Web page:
No contract, condition, by-law, regulation, declaration or notice made or given by the company, impairing, restricting or limiting its liability in respect of the carriage of any traffic, shall, except: as hereinafter provided, relieve, the company from such liability, unless such class of contract, condition, by-law, regulation, declaration or notice shall have been first authorized or approved by order or regulation of the board.

Now, the trouble turns upon these words, 'class of' in that section. I think parliament meant in these words a form of contract, and not that any court should say that a contract which was not the one authorized by the commission should be held to be good and binding on the shipper. That is what the court says could be done, an'd it is that which I object to, and which the House should amend. The case decided by the Ontario Court of Appeals last year, Sutherland vs. the Grand Trunk Railway Company, is to be found in volume xviii of the Ontario Law Reports, beginning at page 139. It was decided by Chief Justice Sir Glenholme Falconbridge in April of last year, and his decision was upheld by the whole Court of Appeals in November of last year. Mr. Sutherland shipped from Broc-ton, Massachusetts, to Grimsby, Ontario, $16,000 worth of valuable horses, which the chief justice held were fully prove'd to be worth that much money.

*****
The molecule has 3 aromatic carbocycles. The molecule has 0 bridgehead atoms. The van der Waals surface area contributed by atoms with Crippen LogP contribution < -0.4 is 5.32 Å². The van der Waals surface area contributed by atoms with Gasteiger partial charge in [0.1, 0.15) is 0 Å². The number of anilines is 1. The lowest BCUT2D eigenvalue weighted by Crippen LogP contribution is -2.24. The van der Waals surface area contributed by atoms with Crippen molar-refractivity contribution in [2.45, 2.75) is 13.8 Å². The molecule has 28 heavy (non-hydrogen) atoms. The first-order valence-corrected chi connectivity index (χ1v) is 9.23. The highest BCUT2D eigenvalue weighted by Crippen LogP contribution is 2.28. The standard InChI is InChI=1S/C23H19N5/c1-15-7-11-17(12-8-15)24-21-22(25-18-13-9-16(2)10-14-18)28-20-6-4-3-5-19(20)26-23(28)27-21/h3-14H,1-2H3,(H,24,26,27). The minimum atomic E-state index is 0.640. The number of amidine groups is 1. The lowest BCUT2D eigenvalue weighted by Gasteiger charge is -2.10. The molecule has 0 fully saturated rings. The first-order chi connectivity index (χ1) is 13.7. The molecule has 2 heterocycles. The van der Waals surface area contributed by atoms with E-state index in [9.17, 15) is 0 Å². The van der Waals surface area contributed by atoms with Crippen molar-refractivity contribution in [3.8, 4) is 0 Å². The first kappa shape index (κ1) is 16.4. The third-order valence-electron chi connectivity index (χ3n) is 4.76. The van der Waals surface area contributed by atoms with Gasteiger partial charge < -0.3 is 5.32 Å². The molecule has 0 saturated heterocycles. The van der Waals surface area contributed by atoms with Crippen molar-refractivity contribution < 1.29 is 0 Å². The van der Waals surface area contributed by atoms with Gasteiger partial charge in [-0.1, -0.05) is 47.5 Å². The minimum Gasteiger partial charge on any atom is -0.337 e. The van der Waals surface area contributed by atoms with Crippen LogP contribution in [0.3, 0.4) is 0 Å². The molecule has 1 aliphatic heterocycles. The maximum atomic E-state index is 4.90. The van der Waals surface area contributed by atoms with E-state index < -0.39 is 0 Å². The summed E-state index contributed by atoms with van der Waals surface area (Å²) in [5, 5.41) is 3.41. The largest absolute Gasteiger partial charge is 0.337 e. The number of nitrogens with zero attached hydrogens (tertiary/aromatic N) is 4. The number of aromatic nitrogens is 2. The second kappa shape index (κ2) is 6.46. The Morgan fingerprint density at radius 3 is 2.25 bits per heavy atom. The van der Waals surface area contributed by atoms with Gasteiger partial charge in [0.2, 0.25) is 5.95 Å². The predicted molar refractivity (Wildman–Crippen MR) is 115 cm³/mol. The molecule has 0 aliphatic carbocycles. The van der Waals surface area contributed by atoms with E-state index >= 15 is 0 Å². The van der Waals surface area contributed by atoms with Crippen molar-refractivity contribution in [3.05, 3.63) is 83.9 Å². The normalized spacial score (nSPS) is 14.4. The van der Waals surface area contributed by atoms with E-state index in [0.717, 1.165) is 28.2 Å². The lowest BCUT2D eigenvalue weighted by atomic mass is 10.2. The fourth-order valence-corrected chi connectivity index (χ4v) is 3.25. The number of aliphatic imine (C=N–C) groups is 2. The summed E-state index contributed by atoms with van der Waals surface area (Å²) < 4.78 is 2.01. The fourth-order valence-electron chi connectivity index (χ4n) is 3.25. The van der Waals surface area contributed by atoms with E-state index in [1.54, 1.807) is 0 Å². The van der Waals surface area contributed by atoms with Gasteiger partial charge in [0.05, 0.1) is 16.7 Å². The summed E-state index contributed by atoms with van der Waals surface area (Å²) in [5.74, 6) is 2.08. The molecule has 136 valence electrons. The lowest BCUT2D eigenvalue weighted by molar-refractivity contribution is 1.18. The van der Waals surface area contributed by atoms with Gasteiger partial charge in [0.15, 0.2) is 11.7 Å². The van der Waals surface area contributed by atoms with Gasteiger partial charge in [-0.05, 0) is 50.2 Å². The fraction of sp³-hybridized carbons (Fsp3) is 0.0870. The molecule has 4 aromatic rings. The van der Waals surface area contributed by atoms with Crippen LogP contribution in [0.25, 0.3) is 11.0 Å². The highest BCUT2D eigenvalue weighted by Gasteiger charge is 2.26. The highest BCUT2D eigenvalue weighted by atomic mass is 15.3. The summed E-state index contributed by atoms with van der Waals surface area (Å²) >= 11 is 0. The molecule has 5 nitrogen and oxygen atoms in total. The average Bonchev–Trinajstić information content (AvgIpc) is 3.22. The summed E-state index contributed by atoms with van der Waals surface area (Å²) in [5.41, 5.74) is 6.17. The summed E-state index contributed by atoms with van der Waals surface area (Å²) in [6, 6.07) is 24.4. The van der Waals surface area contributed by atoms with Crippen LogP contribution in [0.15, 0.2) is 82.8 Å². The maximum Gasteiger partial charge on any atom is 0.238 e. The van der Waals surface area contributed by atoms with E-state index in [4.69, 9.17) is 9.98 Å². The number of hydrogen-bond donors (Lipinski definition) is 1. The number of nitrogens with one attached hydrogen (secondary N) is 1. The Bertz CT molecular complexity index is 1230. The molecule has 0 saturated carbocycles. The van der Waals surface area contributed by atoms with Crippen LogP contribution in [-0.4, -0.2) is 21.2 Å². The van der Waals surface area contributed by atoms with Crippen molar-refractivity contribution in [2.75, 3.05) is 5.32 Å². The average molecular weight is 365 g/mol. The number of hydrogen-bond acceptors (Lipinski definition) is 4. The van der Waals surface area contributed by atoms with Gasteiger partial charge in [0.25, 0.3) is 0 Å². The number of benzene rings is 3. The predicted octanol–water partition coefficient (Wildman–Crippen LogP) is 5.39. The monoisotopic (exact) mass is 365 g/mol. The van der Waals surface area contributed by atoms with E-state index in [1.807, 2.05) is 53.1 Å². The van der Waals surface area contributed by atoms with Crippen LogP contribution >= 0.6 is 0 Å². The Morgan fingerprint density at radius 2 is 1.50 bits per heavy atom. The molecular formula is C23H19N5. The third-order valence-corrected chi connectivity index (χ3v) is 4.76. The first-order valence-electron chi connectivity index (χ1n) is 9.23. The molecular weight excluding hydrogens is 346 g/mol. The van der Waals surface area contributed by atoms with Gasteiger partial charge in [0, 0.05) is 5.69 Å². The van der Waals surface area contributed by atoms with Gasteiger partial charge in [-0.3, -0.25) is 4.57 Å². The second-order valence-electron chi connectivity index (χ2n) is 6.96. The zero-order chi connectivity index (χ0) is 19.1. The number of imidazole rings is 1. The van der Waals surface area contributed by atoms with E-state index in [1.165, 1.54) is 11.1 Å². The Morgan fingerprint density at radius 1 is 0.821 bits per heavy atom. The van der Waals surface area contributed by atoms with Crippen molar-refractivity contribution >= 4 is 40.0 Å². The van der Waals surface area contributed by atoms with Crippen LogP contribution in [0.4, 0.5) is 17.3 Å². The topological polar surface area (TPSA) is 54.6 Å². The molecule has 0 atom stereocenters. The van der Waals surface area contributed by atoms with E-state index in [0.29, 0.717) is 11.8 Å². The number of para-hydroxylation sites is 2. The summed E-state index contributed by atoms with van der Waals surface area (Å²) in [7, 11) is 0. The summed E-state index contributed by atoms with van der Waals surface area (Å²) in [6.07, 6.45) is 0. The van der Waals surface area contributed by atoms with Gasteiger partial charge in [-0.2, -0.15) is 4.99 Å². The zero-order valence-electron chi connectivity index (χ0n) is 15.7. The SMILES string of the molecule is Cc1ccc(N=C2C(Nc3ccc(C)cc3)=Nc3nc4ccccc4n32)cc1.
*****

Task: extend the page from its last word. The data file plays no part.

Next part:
That was his loss when the Grand Trunk railway were negligent at Trenton and in consequence of the collision his horses were destroyed. He, however, was Unable to ship those horses from Brockton, Massachusetts, unless he signed a contract, not authorized by the Railway Commission, but something like it, under which he bound himself to accept $1,200 for a carload of horses worth 15